August’s book of the month was A Better Man and it had our readers full of questions for the author – Leah McLaren. Leah’s second novel is a gritty family drama about a couple who seem to have it all but whose lives are slowly unravelling. Read on for a selection of the questions our readers asked Leah when she joined us online…
On the inspiration for Nick and Maya… (Sara Donaldson)
The characters of Nick and Maya were not based on specific people but composites of many people I’ve known over the years. In the case of Nick, particularly in the opening chapters, he was based on a rather blank and cynical (but very good looking and successful) guy I briefly dated in my 20s. Maya was more of compilation of many of the women friends I’ve seen become mothers and struggle with work-life balance. There is, of course, some of me in her too.
On unlikeable protagonists… (Zarina de Ruiter)
I guess the main thing is, beyond being likeable or unlikeable, I wanted Nick and Maya to feel real and for their emotional journey to be an authentic one. In real life people do deceitful and vain and annoying things all the time but we still find ways to like them and that, I hope, is true for Maya and Nick as well. I wanted them to start off as people we might shake our heads at a bit and then slowly become people we admired and could even learn a little bit from. By the end of writing the book, I really felt close to both characters and in part that’s because of the way they transcended and faced down many of their flaws from the beginning of the book.
On Nick’s psyche… (Kate Chisman)
As to Nick specifically, I wanted to get inside the head of a deceitful cynical husband and father so in a way the exercise was fun. I’m a bit of hopeless liar and sort of wear my heart on my sleeve so I actually found it quite fun (if challenging) to put myself inside the brain of someone as self-contained as Nick.
On genre and intended audience… (Fran Slater)
I really don’t think about genre or audience at all during the writing process. I just write and hope people respond to it. The book has certainly been marketed as commercial women’s fiction, which I’m fine with but unlike most so-called “chick lit” books it’s narrated in part by a male protagonist and it’s actually quite dark in parts. I wouldn’t describe it as a romantic comedy because, although it’s sometimes romantic and sometimes comic, there is also a level of emotional and psychological realism that pushes beyond the typical beach read. Having said that, I think people should read any sort of book they want on the beach!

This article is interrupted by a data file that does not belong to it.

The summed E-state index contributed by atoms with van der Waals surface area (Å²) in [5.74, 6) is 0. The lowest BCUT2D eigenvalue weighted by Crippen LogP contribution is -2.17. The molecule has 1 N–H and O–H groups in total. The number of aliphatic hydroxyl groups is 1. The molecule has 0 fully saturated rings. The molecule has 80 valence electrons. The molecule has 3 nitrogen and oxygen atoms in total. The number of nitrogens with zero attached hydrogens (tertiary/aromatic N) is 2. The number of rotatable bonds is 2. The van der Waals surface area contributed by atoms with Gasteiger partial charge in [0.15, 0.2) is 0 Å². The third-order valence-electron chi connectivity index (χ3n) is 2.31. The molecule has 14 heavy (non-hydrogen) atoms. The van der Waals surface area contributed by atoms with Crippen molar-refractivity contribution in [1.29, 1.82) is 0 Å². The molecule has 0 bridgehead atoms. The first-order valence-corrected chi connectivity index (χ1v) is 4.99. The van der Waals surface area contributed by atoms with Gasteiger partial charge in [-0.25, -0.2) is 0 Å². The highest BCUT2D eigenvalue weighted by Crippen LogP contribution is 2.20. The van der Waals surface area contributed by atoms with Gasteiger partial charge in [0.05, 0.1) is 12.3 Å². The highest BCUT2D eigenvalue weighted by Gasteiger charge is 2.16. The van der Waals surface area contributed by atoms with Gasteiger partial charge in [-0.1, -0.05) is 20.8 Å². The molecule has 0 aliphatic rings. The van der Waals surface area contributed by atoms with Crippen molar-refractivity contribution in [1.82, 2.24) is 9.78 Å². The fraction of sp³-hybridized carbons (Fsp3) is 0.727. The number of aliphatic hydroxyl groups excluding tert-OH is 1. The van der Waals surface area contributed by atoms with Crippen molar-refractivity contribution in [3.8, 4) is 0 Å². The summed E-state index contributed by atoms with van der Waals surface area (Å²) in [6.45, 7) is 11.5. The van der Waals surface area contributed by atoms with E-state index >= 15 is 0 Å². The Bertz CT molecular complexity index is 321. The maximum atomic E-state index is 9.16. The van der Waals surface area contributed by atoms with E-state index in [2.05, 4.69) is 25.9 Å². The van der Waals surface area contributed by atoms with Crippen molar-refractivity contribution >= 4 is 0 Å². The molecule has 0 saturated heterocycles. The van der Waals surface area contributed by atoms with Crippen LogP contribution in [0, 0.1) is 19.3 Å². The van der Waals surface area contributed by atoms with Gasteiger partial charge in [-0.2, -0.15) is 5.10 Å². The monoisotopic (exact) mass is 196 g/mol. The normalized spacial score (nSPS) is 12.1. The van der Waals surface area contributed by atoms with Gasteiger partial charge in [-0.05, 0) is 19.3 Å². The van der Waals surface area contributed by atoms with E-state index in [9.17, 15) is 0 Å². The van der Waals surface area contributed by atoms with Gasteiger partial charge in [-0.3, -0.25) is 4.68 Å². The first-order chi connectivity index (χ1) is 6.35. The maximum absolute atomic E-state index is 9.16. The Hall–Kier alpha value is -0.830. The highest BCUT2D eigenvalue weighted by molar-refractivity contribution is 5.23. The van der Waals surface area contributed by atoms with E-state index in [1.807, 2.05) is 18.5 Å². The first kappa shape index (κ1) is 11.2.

On balancing light and dark… (Anne Goodwin)
I’m so glad you felt the combination of emotional depth and lightness, even joy, because that is exactly what I was going for. And I cannot tell you how lovely it is for a writer to hear from a reader who actually experienced the book as it was intended. Essentially I wanted there to be a great sense of relief and recognition for everyone involved at the end of the book.
On marriage… (Van Demal)
I think in some ways the whole novel is about the difficulties of marriage and divorce culture gone mad. I don’t say that in a judgemental sense (I’ve been married twice myself!) but there are so many thematic angles to subject of marriage and divorce and these were very much on my mind as I wrote the novel.
On isolation… (Nicki Pettitt)
Maya deserves a best friend, but I suppose I was trying to show the extent to which women can sometimes get isolated at that stage of their lives in which children are young and all-consuming. Her relationship with Velma has become like a best friendship but that’s not entirely healthy. I think in the new phase of her life (after that novel’s end) she has a lot more girly nights out.
On alternative endings… (Caroline Ambrose)
It reminds me of a funny tweet I read recently: “The plot to every novel ever: character is searching for something. Commercial version: They find it. Literary version: They don’t.” The truth is, although I can see the appeal of a bittersweet ending, I always planned for Nick and Maya to end up together in the end. I always thought of the book as a kind of story of remarriage, in which two people who are already together lose each other and have to find their way back again. I feel like so many books about relationships are about the start of things when in truth, what happens after the wedding (or shacking up) is what’s really interesting and dramatic. I wanted to write about that.
A Better Man by Leah McLaren was published in the UK by Corvus on 6th August 2015.